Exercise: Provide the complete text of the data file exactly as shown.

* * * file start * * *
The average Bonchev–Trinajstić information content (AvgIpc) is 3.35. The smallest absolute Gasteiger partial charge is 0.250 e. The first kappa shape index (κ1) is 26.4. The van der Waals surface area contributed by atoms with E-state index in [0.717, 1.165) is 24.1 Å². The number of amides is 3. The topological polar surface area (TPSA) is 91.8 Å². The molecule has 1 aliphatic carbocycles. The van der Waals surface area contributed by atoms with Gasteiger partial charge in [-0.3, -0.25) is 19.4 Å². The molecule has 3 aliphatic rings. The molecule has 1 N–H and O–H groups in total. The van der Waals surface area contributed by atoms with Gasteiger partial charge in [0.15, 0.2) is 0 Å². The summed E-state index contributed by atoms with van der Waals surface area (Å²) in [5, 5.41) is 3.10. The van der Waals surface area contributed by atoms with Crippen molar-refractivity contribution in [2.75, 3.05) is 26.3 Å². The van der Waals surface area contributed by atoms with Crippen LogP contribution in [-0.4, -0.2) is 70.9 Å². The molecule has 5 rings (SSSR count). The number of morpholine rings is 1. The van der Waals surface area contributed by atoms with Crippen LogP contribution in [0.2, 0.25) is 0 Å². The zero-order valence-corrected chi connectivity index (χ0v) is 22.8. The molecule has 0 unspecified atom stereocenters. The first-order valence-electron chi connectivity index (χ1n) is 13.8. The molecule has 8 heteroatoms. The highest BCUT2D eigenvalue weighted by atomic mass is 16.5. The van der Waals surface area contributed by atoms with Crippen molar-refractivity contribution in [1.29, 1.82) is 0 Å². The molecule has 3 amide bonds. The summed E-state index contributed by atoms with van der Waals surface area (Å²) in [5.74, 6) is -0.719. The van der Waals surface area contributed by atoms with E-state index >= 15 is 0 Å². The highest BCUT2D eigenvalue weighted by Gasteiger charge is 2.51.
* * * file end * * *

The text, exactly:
The average Bonchev–Trinajstić information content (AvgIpc) is 3.35. The smallest absolute Gasteiger partial charge is 0.250 e. The first kappa shape index (κ1) is 26.4. The van der Waals surface area contributed by atoms with E-state index in [0.717, 1.165) is 24.1 Å². The number of amides is 3. The topological polar surface area (TPSA) is 91.8 Å². The molecule has 1 aliphatic carbocycles. The van der Waals surface area contributed by atoms with Gasteiger partial charge in [-0.3, -0.25) is 19.4 Å². The molecule has 3 aliphatic rings. The molecule has 1 N–H and O–H groups in total. The van der Waals surface area contributed by atoms with Gasteiger partial charge in [0.15, 0.2) is 0 Å². The summed E-state index contributed by atoms with van der Waals surface area (Å²) in [5, 5.41) is 3.10. The van der Waals surface area contributed by atoms with Crippen molar-refractivity contribution in [2.75, 3.05) is 26.3 Å². The van der Waals surface area contributed by atoms with Crippen LogP contribution in [-0.4, -0.2) is 70.9 Å². The molecule has 5 rings (SSSR count). The number of morpholine rings is 1. The van der Waals surface area contributed by atoms with Crippen LogP contribution in [0.2, 0.25) is 0 Å². The zero-order valence-corrected chi connectivity index (χ0v) is 22.8. The molecule has 0 unspecified atom stereocenters. The first-order valence-electron chi connectivity index (χ1n) is 13.8. The molecule has 8 heteroatoms. The highest BCUT2D eigenvalue weighted by atomic mass is 16.5. The van der Waals surface area contributed by atoms with Crippen molar-refractivity contribution in [1.29, 1.82) is 0 Å². The molecule has 3 amide bonds. The summed E-state index contributed by atoms with van der Waals surface area (Å²) in [5.74, 6) is -0.719. The van der Waals surface area contributed by atoms with E-state index >= 15 is 0 Å². The highest BCUT2D eigenvalue weighted by Gasteiger charge is 2.51.